The Golden Ball: How unique York pub visited by Charles Dickens was saved by a co-operative who bought it

For more than 200 years, The Golden Ball has remained tucked away on York’s back streets, nestled just within the city’s famous medieval walls.

A mention of the pub first appeared in newspapers in 1773, and there is speculation that the author, Charles Dickens, was a patron during his frequent visits to York to visit a relative who worked on nearby Micklegate.

The pub has been given a Grade II listing by English Heritage, and is recognised as having the only known example of a bar-side seating alcove or snug.

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But the future of The Golden Ball was thrown into question a decade ago, when the licencees, Linda and Dave Foster, had decided to retire. The pub, though, was seen as an intrinsic element of the community in the district of Bishophill, and its regulars stepped forward with a plan to secure its future.

Hannah Hutchinson was appointed by the co-operative to manage The Golden Ball

A co-operative was launched on November 12, 2012, making The Golden Ball the first city centre pub in the country to be owned by the community.

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A total of 200 members paid £400 to sign up to the co-operative, and the pub’s community links have blossomed over the past decade.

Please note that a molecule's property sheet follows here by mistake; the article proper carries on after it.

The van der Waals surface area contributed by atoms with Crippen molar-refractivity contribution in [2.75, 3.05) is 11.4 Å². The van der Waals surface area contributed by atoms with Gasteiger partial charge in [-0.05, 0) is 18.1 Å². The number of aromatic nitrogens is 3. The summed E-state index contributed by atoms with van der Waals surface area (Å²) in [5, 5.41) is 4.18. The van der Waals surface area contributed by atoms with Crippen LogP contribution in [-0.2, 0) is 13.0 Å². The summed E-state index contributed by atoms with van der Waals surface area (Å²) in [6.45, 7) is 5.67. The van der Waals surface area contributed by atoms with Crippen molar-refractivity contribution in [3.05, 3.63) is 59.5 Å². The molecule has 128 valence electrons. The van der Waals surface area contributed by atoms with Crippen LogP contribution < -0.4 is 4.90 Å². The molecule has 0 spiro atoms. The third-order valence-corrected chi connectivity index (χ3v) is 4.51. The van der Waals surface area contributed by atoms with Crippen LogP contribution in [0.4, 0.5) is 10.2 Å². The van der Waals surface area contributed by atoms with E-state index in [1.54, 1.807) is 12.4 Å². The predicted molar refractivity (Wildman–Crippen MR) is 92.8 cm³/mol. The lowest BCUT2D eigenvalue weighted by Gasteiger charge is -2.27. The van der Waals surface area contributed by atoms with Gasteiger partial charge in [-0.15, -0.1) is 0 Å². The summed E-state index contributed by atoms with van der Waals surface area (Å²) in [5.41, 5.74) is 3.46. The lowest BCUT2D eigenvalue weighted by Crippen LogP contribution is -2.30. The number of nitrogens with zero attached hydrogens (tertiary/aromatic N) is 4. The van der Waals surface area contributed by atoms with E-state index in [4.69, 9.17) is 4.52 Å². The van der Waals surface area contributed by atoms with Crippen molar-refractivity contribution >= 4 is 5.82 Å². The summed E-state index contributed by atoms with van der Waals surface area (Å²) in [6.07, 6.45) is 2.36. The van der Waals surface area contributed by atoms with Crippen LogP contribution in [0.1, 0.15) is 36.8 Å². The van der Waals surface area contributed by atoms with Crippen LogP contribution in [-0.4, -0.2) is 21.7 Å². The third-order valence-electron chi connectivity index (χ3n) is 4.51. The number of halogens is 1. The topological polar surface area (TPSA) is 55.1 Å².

Hannah Hutchinson has been working at the pub since 2013, and became the manager in October 2019.

Miss Hutchinson, 32, said: “There was uncertainty about the future of The Golden Ball, but thankfully the community rallied around. It is a pub that has such a fantastic mix of people - you can come in for a quiet pint and never quite know who you will end up speaking to. That is what makes the place so special, and we are lucky to be a part of a really strong community.”

However, while The Golden Ball attracts a loyal group of regular customers from the city, the co-operative has attracted interest from as far afield as Norway and America, with tourists who have visited the pub wanting to help financially.

It has embarked on a host of community events, and stages a summer fete and beer festivals, and also sells work by local artists in the pub’s garden room.

Latin nights have also been introduced, and live music is regularly staged.

The challenges faced by the Covid-19 pandemic had a profound impact on the hospitality sector, but the Golden Ball weathered the coronavirus crisis, offering table service in the pub’s beer garden when given the opportunity to initially re-open.

Miss Hutchinson said: “I usually speak to a couple of hundred people a day when I am working, so it was so tough not to be open during the lockdowns.

“But it was so nice to hear that people had missed coming here when we were able to re-open, and it made you realise just what a special place The Golden Ball is.”